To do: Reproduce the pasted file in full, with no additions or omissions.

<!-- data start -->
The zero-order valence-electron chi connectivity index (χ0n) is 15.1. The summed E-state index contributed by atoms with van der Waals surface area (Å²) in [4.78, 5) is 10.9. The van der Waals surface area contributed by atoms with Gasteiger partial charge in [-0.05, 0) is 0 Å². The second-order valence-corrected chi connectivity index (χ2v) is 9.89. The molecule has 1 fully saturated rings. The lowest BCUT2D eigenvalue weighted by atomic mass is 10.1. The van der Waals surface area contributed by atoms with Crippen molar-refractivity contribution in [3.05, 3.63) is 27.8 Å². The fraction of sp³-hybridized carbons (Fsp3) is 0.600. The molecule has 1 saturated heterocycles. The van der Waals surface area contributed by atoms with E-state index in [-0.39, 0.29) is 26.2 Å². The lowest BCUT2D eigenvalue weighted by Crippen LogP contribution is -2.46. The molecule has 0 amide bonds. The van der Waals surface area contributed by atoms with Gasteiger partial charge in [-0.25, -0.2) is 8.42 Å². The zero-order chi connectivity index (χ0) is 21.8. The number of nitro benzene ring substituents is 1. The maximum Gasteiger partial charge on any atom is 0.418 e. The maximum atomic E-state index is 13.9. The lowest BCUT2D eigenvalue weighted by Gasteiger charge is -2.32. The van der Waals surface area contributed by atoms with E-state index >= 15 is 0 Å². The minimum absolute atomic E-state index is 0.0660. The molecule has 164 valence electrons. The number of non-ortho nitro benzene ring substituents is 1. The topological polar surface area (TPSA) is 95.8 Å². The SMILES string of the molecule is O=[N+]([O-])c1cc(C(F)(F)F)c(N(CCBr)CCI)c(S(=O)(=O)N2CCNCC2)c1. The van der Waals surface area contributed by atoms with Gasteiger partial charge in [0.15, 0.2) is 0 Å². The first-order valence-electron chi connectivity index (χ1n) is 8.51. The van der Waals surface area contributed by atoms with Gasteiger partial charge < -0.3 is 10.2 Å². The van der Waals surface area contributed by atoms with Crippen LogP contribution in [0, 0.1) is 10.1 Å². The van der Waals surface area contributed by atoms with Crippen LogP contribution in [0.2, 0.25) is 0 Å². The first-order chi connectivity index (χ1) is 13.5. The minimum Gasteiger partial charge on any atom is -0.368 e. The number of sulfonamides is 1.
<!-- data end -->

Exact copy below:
The zero-order valence-electron chi connectivity index (χ0n) is 15.1. The summed E-state index contributed by atoms with van der Waals surface area (Å²) in [4.78, 5) is 10.9. The van der Waals surface area contributed by atoms with Gasteiger partial charge in [-0.05, 0) is 0 Å². The second-order valence-corrected chi connectivity index (χ2v) is 9.89. The molecule has 1 fully saturated rings. The lowest BCUT2D eigenvalue weighted by atomic mass is 10.1. The van der Waals surface area contributed by atoms with Crippen molar-refractivity contribution in [3.05, 3.63) is 27.8 Å². The fraction of sp³-hybridized carbons (Fsp3) is 0.600. The molecule has 1 saturated heterocycles. The van der Waals surface area contributed by atoms with E-state index in [-0.39, 0.29) is 26.2 Å². The lowest BCUT2D eigenvalue weighted by Crippen LogP contribution is -2.46. The molecule has 0 amide bonds. The van der Waals surface area contributed by atoms with Gasteiger partial charge in [-0.25, -0.2) is 8.42 Å². The zero-order chi connectivity index (χ0) is 21.8. The number of nitro benzene ring substituents is 1. The maximum Gasteiger partial charge on any atom is 0.418 e. The maximum atomic E-state index is 13.9. The lowest BCUT2D eigenvalue weighted by Gasteiger charge is -2.32. The van der Waals surface area contributed by atoms with E-state index >= 15 is 0 Å². The minimum absolute atomic E-state index is 0.0660. The molecule has 164 valence electrons. The number of non-ortho nitro benzene ring substituents is 1. The topological polar surface area (TPSA) is 95.8 Å². The SMILES string of the molecule is O=[N+]([O-])c1cc(C(F)(F)F)c(N(CCBr)CCI)c(S(=O)(=O)N2CCNCC2)c1. The van der Waals surface area contributed by atoms with Gasteiger partial charge in [0.15, 0.2) is 0 Å². The first-order valence-electron chi connectivity index (χ1n) is 8.51. The van der Waals surface area contributed by atoms with Gasteiger partial charge < -0.3 is 10.2 Å². The van der Waals surface area contributed by atoms with Crippen LogP contribution in [0, 0.1) is 10.1 Å². The van der Waals surface area contributed by atoms with Crippen LogP contribution in [0.2, 0.25) is 0 Å². The first-order chi connectivity index (χ1) is 13.5. The minimum Gasteiger partial charge on any atom is -0.368 e. The number of sulfonamides is 1.